There are those who totally misunderstood Israel’s goals. Ma’ariv’s top political analyst Ben Kaspit called for an extensive attack against the Strip, portraying the residents of southern Israel as hostages of a “terrorist gang that has infested Gaza… [and] that can spray the whole south with rockets”. In his view Barak had stopped the IDF at the beginning of Operation Cast Lead ostensibly for humanitarian reasons, but fortunately the operation turned out to be successful not least because in its midst “the leaders of Hamas cut their beards and went down to the tunnels”. Kaspit concludes that it is now time to “complete the job”. “We need to understand,” he tells his readers, “that no one will clean Gaza for us… and terror, unfortunately, understands only one language.”
Judy Nir Moses Shalom, the wife of the Deputy Prime Minister Silvan Shalom, is not the most sophisticated thinker either. “I hope,” she wrote on her Facebook page, “that during the cabinet meeting a decision will be reached to enter Gaza and to liquidate all those responsible for the nightmare which the south is undergoing. Enough silence. The time has come to make Gaza’s passive residents suffer like [Israel’s southern] residents.” As if this kind of beastly reaction was not enough, she also tweeted to her followers: “Have a good week. I hope that today it will be decided to demolish Gaza if the shooting does not stop. So that they will suffer too.”
Most analysts wittingly or unwittingly intimated, however, that there were other reasons for initiating the current cycle of violence, and justifying a major offensive on Gaza was not one of them.
Message for Iran
The majority of reporters and columnists served as the mouthpiece for the security establishment, calling on the government to allocate more funds to buy additional Iron Domes. Or Heller from Channel Ten is a good example. He asked his audience to “imagine how this cycle would have looked without the success of three Iron Dome batteries… imagine the tanks that would have had to enter Gaza’s mud… a fourth battery is on its way. What about a fifth battery? God is great and the budget is small. It is clear to everyone today that we need more and more Iron Domes.” Ofer Shelah from NRG put it succinctly: “The prime minister must decide unequivocally… that Iron Dome, like other defense mechanisms, is beyond the realm of the budget debate.” Another more reflective reporter pointed out that the Grad rockets “flying from the Strip serve as the best lobbyist for the defense budget”.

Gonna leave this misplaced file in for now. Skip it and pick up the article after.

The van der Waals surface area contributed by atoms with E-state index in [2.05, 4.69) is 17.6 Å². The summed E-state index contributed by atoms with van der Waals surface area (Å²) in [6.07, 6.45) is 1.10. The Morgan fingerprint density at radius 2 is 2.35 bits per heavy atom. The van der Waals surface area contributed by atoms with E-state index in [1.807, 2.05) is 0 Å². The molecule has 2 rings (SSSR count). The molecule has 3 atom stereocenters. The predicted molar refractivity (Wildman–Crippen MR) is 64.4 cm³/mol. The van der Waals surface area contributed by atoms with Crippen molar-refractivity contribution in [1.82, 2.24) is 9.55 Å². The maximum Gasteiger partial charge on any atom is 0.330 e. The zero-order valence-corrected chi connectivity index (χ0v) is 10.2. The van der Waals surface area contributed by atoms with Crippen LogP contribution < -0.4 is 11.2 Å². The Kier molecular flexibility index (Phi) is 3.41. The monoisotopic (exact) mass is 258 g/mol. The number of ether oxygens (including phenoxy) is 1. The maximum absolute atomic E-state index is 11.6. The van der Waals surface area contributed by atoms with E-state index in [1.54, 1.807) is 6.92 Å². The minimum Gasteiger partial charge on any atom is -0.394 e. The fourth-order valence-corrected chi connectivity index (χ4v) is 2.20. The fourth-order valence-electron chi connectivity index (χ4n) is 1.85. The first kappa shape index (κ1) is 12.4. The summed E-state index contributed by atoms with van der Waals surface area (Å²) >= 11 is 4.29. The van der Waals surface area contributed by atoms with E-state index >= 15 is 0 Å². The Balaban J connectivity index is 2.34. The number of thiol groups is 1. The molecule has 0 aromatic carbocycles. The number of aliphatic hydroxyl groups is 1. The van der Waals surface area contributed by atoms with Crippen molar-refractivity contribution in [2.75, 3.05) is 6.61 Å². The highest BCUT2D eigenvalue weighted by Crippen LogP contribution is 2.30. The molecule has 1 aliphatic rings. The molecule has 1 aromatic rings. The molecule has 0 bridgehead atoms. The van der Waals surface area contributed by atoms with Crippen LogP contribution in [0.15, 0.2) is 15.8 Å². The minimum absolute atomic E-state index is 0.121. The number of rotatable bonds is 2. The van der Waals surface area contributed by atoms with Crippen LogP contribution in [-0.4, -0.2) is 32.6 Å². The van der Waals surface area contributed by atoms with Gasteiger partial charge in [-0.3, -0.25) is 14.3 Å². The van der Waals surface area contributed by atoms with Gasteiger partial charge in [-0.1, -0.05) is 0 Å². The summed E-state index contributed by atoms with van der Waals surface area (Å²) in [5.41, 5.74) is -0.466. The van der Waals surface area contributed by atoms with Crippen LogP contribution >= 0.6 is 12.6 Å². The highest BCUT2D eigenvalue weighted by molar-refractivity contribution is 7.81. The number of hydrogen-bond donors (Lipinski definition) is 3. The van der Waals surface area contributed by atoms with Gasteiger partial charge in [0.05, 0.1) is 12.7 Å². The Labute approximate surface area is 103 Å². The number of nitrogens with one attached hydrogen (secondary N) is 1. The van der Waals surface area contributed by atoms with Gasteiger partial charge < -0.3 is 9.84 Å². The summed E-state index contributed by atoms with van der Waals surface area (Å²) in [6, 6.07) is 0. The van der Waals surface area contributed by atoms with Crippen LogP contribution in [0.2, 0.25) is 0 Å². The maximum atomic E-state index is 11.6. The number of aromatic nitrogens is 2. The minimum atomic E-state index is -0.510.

The recent attack is, however, not only about allocating more money to the military; it is also about Iran. The media continuously drew a connection between the Islamic jihad, which launched most of the rockets against Israel, and Iran. The IDF spokesperson pointed an accusing finger towards Teheran, claiming that it is transferring weapons and money to the Islamic Jihad. A couple of days later a headline inYisrael Hayom declared, “Iran is Behind the Jihad’s Rocket Attack”. Hence, another objective was to show the Israeli public that Iran, by means of a proxy, had already begun attacking Israel.